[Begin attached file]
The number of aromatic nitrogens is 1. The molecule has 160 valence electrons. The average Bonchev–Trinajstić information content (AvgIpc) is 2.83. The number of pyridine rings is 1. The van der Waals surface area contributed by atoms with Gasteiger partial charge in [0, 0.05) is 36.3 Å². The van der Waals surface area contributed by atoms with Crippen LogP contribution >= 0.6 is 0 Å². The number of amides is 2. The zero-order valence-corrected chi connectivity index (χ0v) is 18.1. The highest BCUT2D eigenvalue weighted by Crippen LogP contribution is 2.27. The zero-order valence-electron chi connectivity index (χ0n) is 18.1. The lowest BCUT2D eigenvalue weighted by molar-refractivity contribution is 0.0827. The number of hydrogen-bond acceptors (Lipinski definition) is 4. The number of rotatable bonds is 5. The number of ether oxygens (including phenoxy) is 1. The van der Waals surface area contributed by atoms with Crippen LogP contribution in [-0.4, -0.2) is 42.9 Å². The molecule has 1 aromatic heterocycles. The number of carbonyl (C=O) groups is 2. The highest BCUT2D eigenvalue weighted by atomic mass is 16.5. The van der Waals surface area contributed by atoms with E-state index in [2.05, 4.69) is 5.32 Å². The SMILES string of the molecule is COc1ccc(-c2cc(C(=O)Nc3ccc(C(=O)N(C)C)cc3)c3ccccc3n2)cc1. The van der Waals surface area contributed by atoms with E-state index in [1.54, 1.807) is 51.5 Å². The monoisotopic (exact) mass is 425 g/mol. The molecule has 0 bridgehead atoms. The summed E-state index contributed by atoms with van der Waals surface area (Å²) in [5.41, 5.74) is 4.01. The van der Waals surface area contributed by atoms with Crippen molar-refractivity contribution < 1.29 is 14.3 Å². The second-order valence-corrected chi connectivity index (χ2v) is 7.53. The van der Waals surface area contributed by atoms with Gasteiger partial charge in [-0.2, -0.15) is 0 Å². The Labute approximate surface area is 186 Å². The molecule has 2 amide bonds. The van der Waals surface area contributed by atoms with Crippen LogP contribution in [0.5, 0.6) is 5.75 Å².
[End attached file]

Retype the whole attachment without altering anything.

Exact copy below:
The number of aromatic nitrogens is 1. The molecule has 160 valence electrons. The average Bonchev–Trinajstić information content (AvgIpc) is 2.83. The number of pyridine rings is 1. The van der Waals surface area contributed by atoms with Gasteiger partial charge in [0, 0.05) is 36.3 Å². The van der Waals surface area contributed by atoms with Crippen LogP contribution >= 0.6 is 0 Å². The number of amides is 2. The zero-order valence-corrected chi connectivity index (χ0v) is 18.1. The highest BCUT2D eigenvalue weighted by Crippen LogP contribution is 2.27. The zero-order valence-electron chi connectivity index (χ0n) is 18.1. The lowest BCUT2D eigenvalue weighted by molar-refractivity contribution is 0.0827. The number of hydrogen-bond acceptors (Lipinski definition) is 4. The number of rotatable bonds is 5. The number of ether oxygens (including phenoxy) is 1. The van der Waals surface area contributed by atoms with Crippen LogP contribution in [-0.4, -0.2) is 42.9 Å². The molecule has 1 aromatic heterocycles. The number of carbonyl (C=O) groups is 2. The highest BCUT2D eigenvalue weighted by atomic mass is 16.5. The van der Waals surface area contributed by atoms with E-state index in [2.05, 4.69) is 5.32 Å². The SMILES string of the molecule is COc1ccc(-c2cc(C(=O)Nc3ccc(C(=O)N(C)C)cc3)c3ccccc3n2)cc1. The van der Waals surface area contributed by atoms with E-state index in [1.54, 1.807) is 51.5 Å². The monoisotopic (exact) mass is 425 g/mol. The molecule has 0 bridgehead atoms. The summed E-state index contributed by atoms with van der Waals surface area (Å²) in [5.41, 5.74) is 4.01. The van der Waals surface area contributed by atoms with Crippen molar-refractivity contribution < 1.29 is 14.3 Å². The second-order valence-corrected chi connectivity index (χ2v) is 7.53. The van der Waals surface area contributed by atoms with Gasteiger partial charge in [-0.2, -0.15) is 0 Å². The Labute approximate surface area is 186 Å². The molecule has 2 amide bonds. The van der Waals surface area contributed by atoms with Crippen LogP contribution in [0.5, 0.6) is 5.75 Å².